The bike rodeo put on by ABATE NW #69 is always the highlight of my Waynoka trip. The event is held at the rodeo arena a couple of miles east of town. Admission is $4 plus a $1 entry fee for each event. Proceeds are shared with the Waynoka EMT’s. Events include slow ride, keg roll, barrel race, potato race, and (of course) wiener bite. Plaques donated by various merchants and individuals are presented for first and second place in each event. There is also a “dash for cash” for the children who rush to pick up plastic eggs with money inside. I always enjoy this rodeo because it is well organized, and there are lots of participants.
The slow ride was the first event. I made it through the first round, but couldn’t keep the Wide Glide between the lines in round two.
The keg roll was a real challenge. Due to the soft ground, the kegs tended to slide rather than roll. Once again I made it to the second round, but only because my competitor’s keg went out of bounds just short of the finish line while I was about ten feet from the start. I did better in the next round but wasn’t fast enough. Riders discovered various ways to move the kegs including a bumping technique and a method I can only describe as “soccer style.”
The soft ground made the barrel race difficult, but at least the danger of injury was minimized. I gave it a try, but dirt racing on the Harley is not my strong suit.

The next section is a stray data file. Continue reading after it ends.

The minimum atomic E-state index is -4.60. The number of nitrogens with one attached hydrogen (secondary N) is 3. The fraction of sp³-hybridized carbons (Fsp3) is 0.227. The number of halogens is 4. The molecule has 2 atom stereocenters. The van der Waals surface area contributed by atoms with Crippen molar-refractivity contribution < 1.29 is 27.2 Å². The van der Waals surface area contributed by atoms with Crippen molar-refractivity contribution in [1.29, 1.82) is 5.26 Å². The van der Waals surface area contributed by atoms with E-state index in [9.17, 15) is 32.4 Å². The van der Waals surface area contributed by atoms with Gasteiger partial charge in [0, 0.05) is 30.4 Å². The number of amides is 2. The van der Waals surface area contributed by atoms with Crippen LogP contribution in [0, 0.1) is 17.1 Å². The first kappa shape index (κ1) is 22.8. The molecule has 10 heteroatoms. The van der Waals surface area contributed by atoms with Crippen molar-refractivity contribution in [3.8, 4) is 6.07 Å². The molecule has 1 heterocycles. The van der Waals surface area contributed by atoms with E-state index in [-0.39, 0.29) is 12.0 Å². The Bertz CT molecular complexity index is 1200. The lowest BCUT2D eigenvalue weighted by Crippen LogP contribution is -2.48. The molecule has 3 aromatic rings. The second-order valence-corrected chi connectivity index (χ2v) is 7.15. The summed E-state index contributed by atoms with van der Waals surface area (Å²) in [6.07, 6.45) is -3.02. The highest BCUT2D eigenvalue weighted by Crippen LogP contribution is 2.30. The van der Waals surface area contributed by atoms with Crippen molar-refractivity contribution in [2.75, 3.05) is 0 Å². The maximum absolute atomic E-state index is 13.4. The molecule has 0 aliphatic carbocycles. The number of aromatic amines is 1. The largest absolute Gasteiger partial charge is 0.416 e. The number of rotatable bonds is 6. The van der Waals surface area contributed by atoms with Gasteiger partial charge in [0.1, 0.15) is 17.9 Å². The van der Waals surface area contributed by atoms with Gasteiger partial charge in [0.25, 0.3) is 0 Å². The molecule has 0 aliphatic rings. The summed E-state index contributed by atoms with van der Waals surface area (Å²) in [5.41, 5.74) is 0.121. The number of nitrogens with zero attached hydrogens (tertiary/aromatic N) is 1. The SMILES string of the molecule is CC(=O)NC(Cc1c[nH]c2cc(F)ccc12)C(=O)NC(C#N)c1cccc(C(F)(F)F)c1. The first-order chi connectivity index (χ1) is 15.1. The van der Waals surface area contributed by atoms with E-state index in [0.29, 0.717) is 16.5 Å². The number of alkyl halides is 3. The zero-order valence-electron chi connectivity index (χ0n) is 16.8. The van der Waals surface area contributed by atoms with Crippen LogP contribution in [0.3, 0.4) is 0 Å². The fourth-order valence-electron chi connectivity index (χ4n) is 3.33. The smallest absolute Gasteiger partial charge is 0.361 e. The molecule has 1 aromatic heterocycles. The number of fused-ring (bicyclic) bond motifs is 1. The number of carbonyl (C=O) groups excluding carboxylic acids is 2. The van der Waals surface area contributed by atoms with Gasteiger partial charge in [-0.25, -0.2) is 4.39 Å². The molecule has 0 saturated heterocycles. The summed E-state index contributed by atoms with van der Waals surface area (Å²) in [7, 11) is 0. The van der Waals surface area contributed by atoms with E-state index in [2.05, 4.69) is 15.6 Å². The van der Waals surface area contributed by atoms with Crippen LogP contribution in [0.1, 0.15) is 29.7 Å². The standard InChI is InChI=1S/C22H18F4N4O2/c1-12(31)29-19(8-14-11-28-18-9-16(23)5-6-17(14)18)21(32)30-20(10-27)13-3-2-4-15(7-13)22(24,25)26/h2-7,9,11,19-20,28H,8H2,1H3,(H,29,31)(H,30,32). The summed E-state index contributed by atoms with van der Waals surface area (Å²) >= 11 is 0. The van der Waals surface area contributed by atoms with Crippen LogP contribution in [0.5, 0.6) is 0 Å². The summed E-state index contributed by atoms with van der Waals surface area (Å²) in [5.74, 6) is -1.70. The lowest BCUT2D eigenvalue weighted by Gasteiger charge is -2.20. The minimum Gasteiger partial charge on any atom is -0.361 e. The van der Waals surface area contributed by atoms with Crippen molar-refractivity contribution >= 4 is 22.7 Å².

The potato race required a passenger, so I observed the competition from the sidelines. In this event, the passenger picked up potatoes sitting on large safety cones as the bike went by and replaced them on the return trip. Several teams were successful with all the potatoes, so the winners were determined by elapsed time.
Not wanting to miss the wiener bite contest, I persuaded the announcer to recruit a passenger for me from the crowd. The brave volunteer was “T” who reminded me that she had been my teammate a couple of years earlier. We were unsuccessful then, but she told me we would be winners the next time. Amazingly enough, her prediction came true. The wind added to the degree of difficulty, turning the wieners into moving targets in spite of a lead weight attached to the string.
Red, Rooster, Cody, and several others worked hard to make the rodeo enjoyable for the spectators and competitors. They did a great job!